The Mini Remastered
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Make way for a Mini revival. British design company David Brown Automotive has launched the Mini Remastered.
This £70,000 (NZ$125, 672) coach-built update of the original Mini is a different proposition from the £594,000 GT, inspired by the famed Aston Martin DB5, that the company has also revised.
The Mini provides the perfect enterprise for a coach builder, given that the original was, as David Brown puts it, “the ultimate in packaging”.
The company is gearing up for full production next year of 100 Minis at its new HQ in Silverstone.
While the 1275cc engine and four-speed gearbox are reconditioned originals, the chassis and body panels are new.
The latter have been “de-seamed”, to create a different look, with smooth surfaces stretching round the car’s four corners.
Three trim variants are offered, although by its nature as a coach-built car, the options are almost endless.
While the standard model offers the cleanest design inside and out, there are also Monte Carlo and Cafe Racer derivatives, shown with redundant but aesthetically pleasing leather-embossed bonnet straps, more fanciful interiors and, in the case of the Monte Carlo design, triple LED headlights aping the original.
Externally, DBA’s touch includes triple LED lights at the rear, enamel DBA badges and the DBA family grille taken from the Speedster.
Inside, there’s most stuff you’d expect from a new car: Apple CarPlay, Bluetooth, USB connectivity and a Pioneer touchscreen featuring infotainment and satnav choices come as standard.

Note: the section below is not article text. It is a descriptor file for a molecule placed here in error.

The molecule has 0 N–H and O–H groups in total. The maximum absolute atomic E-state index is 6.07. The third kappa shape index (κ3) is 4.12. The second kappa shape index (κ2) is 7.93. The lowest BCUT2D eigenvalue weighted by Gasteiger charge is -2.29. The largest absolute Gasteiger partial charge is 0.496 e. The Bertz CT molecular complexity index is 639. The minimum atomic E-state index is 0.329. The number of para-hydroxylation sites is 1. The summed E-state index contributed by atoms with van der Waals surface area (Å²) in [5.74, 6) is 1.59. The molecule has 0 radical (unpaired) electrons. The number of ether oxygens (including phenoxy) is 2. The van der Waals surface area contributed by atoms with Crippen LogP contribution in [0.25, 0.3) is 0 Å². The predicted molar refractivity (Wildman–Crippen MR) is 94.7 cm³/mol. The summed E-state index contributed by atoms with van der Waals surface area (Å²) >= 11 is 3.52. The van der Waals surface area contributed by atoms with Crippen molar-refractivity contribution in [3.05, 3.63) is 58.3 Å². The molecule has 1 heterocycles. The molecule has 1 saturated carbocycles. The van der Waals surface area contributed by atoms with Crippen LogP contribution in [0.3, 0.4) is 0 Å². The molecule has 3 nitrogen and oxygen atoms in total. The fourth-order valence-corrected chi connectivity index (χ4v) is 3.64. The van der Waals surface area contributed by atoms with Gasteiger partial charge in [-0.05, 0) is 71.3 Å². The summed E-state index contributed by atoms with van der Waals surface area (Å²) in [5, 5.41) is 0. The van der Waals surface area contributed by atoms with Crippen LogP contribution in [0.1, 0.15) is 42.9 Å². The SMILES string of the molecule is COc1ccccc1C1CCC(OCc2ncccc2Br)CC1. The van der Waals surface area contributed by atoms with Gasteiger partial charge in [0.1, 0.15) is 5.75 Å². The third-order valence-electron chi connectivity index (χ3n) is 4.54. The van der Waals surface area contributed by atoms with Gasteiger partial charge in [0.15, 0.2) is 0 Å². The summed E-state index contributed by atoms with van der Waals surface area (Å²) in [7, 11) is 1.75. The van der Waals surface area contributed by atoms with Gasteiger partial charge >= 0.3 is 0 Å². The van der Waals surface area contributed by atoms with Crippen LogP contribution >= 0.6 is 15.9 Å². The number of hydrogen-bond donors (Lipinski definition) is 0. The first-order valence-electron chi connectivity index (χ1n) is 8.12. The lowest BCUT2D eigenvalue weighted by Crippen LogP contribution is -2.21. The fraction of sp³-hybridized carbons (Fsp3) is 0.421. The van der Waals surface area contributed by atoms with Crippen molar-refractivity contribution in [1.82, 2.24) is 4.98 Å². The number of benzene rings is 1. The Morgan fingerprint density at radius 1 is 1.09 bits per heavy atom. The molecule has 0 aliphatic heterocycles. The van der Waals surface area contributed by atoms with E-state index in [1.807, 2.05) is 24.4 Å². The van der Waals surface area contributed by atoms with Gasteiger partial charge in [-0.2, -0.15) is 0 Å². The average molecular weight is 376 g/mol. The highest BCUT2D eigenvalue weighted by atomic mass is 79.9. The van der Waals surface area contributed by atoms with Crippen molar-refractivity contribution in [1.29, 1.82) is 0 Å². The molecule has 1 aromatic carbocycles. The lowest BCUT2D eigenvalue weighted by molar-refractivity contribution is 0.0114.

Photos / David Brown Automotive
The switches and indicator stalks are finished in knurled aluminium and the nickel buttons are pleasingly cool to the touch.
Every customer will get a “one-to-one design consultation”, where they will have an almost endless choice of colours and materials, and the power can be uprated.
The leather is British-sourced, and the air vents and luggage rails are finished in chrome.
Altogether, Mini Remastered looks like a far more tempting, more stylish and more realistic proposition to bring to market than the Speedster GT.
“It was a challenge to stay true to the original,”said Brown at the unveiling in hip Shoreditch, London.
“It’s a great piece of engineering and design. True fans might admire it from a design point of view,” said Brown..
“It has a pert little bottom with the de-seaming; it’s a Kylie Minogue bottom. Hopefully it will be driven as a fashion icon, like it was in the 60s”, he said, on a more serious note.
Certainly, in the confines of hipster Shoreditch, it looked just the part. And while true fans might bemoan the styling tweaks, you’re guaranteed a car with better mechanical quality than the original.
“The Mini was a fantastic concept, poorly put together,” said Brown.
Where plausible, and right, DBA has used new bolts and smaller parts in the reconditioning, all of which lends a certain credence to Brown’s confident assertion that his car is “the best iteration of this car”.